"They called us the Inseparables"
Lasting friendships that were formed in early childhood are a fascination for me. What is it that brings individuals together, keeps them together and makes them inseparable? And for me, as an avid Francophile, add to that the “mystery” of why a novel by French writer Simone de Beauvoir should come to light years after the celebrated author’s death then I’m hooked.
I had first learned of this book having spotted it on NetGalley, a site that sends pre-publication copies in eformat and sure enough I applied to read it and was duly sent a copy.
Of course I had been much aware of Simone de Beauvoir, her relationship with Jean-Paul Sartre but I had been more used to reading about her rather than her work. I am so sorry that I didn't start sooner because I just loved this book.
I was grateful for the introduction by Deborah Levy who rightly pointed out that her foreword contained spoilers. I decided to stay with that however as it helped provide context and has prompted me to read some of de Beauvoir’s other works. Then on to the novel itself, translated from the French by Lauren Elkin, only confirming the intention to read more. The text was accompanied by helpful footnotes explaining this or that term or historical background. And what about that mystery? The afterword, written by Sylvie Le Bon de Beauvoir, explains how the work was found among de Beauvoir’s papers and came to publication. The afterword includes photographs of the people aliased in the book and some facsimiles of the original handwritten draft.
So in this small volume we get the story, the literary legacy and social context of the work. That impressed me and I liked it very much.
The book recounts the story of two young women, Sylvie and Andrée, who meet in primary school at a very young age. We learn from the opening dedication For Zaza that the story was inspired by the relationship between the young Simone in whose name Sylvie speaks and Elisabeth ‘Zaza’ Lacoin represented by Andrée. The two become friends and rail against the prevailing orthodoxies of the time; they discuss God, religion, philosophy and then ultimately face a final reckoning.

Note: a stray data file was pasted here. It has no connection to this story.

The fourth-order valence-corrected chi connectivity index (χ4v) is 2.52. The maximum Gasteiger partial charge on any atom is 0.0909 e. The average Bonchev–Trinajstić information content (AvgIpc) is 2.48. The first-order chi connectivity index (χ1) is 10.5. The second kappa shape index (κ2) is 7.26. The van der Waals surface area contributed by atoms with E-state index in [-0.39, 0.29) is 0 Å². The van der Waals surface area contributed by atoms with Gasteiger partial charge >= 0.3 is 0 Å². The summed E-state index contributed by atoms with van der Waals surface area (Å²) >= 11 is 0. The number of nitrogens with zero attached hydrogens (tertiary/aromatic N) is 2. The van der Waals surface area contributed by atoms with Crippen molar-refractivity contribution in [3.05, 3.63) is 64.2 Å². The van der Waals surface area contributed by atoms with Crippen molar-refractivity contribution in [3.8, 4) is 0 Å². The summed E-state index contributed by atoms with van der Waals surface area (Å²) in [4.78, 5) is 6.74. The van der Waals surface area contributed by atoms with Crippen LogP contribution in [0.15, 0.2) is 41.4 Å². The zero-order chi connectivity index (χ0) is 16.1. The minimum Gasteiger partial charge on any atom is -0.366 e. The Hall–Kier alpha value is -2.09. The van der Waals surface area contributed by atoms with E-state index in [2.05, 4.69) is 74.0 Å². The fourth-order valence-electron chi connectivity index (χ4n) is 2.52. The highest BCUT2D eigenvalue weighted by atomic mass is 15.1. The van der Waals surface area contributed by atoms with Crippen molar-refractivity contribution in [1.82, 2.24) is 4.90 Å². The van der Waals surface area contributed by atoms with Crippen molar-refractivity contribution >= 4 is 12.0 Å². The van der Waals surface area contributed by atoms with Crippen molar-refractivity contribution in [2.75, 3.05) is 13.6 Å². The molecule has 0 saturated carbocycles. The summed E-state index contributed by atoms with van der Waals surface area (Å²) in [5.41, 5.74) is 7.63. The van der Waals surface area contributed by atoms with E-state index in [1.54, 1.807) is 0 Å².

I was captivated by the language in the book. Yes there were all those discussions but they were essential to a sense of movement in the text; a dramatic tension drawing us to an anticipated but nonetheless abrupt conclusion that still leaves a sense of inseparability.
Looking back over the text, there are several places where I have highlighted phrases and sections that stopped me short and made me think. I love it when a book does that. I have had a longterm aversion to writing on books and one of the advantages of an ebook is the facility to highlight text and make notes, all of which can be easily removed. Anyway back to those highlights: This one for example stood out. Sylvie/Simone is describing one of the adults and writes “His silky hair and Christian virtue feminised him and lowered him in my estimation.” That from a central figure in Feminism? And from the socially engaged woman describing their respective freedoms, Sylvie writes that she ‘had often envied Andrée her independence, but suddenly she seemed much less free than I was’. A sense of foreboding comes in a section where there is a description of a sculpted wooden clock, ‘which held...all the darkness of time’. Foreboding reprised when ‘Andrée placed the violin in its little coffin’ after practising her music during which,’she seemed to be listening prayerfully to the voice of the instrument on her shoulder’. There are many such examples, skilfully inserted throughout the text.
Having read the ebook version I made two decisions. First, I felt that the book was one that I would definitely like to reread and therefore wanted a physical copy to keep on my bookshelf. I have done just that and am glad for it is a well made book, hardback and with dust jacket. An advantage of a physical book of course is that it can be presented as a gift. The ebook came with compliments of NetGalley, this physical one which has just arrived? Well that's a gift to myself.
And the second decision? Resolutions for the New Year really: to read the orignal in French and to read more of Simone de Beauvoir.
I have a feeling this author's works, new to me, will rapidly become inseparable.
The Inseparables - The newly discovered novel from Simone de Beauvoir
Published 2 September 2021 by Vintage.
Translated from the French by Lauren Elkin
with an introduction by Deborah Levy and
an afterword by Sylvie Le Bon de Beauvoir
Also check out NetGalley to find this and other titles.